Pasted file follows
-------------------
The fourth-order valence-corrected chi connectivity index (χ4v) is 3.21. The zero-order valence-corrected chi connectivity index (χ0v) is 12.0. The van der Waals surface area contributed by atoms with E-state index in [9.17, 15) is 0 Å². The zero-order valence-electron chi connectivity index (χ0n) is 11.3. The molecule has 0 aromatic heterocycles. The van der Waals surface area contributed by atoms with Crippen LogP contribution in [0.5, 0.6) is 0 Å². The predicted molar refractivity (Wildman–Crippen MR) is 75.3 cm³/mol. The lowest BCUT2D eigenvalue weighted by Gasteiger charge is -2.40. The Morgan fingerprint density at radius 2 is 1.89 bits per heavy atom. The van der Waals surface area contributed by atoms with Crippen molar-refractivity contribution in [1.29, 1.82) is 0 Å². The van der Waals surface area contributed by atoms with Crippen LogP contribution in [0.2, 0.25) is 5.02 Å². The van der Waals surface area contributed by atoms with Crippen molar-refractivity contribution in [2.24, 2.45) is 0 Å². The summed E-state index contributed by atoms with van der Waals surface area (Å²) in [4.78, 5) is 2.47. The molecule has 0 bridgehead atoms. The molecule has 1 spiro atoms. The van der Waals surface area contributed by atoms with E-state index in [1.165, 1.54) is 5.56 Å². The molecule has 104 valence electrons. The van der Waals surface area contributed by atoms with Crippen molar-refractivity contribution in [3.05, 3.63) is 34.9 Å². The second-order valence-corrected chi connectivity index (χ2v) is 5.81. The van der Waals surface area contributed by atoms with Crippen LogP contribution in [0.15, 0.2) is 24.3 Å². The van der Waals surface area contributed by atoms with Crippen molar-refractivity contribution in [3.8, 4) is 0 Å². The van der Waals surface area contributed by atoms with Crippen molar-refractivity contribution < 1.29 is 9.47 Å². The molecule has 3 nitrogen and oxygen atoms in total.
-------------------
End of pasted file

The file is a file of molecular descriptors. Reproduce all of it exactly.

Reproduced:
The fourth-order valence-corrected chi connectivity index (χ4v) is 3.21. The zero-order valence-corrected chi connectivity index (χ0v) is 12.0. The van der Waals surface area contributed by atoms with E-state index in [9.17, 15) is 0 Å². The zero-order valence-electron chi connectivity index (χ0n) is 11.3. The molecule has 0 aromatic heterocycles. The van der Waals surface area contributed by atoms with Crippen LogP contribution in [0.5, 0.6) is 0 Å². The predicted molar refractivity (Wildman–Crippen MR) is 75.3 cm³/mol. The lowest BCUT2D eigenvalue weighted by Gasteiger charge is -2.40. The Morgan fingerprint density at radius 2 is 1.89 bits per heavy atom. The van der Waals surface area contributed by atoms with Crippen molar-refractivity contribution in [1.29, 1.82) is 0 Å². The van der Waals surface area contributed by atoms with Crippen LogP contribution in [0.2, 0.25) is 5.02 Å². The van der Waals surface area contributed by atoms with Crippen molar-refractivity contribution in [2.24, 2.45) is 0 Å². The summed E-state index contributed by atoms with van der Waals surface area (Å²) in [4.78, 5) is 2.47. The molecule has 0 bridgehead atoms. The molecule has 1 spiro atoms. The van der Waals surface area contributed by atoms with E-state index in [1.165, 1.54) is 5.56 Å². The molecule has 104 valence electrons. The van der Waals surface area contributed by atoms with Crippen molar-refractivity contribution in [3.05, 3.63) is 34.9 Å². The second-order valence-corrected chi connectivity index (χ2v) is 5.81. The van der Waals surface area contributed by atoms with Crippen LogP contribution in [0.15, 0.2) is 24.3 Å². The van der Waals surface area contributed by atoms with Crippen molar-refractivity contribution in [3.8, 4) is 0 Å². The van der Waals surface area contributed by atoms with Crippen molar-refractivity contribution < 1.29 is 9.47 Å². The molecule has 3 nitrogen and oxygen atoms in total.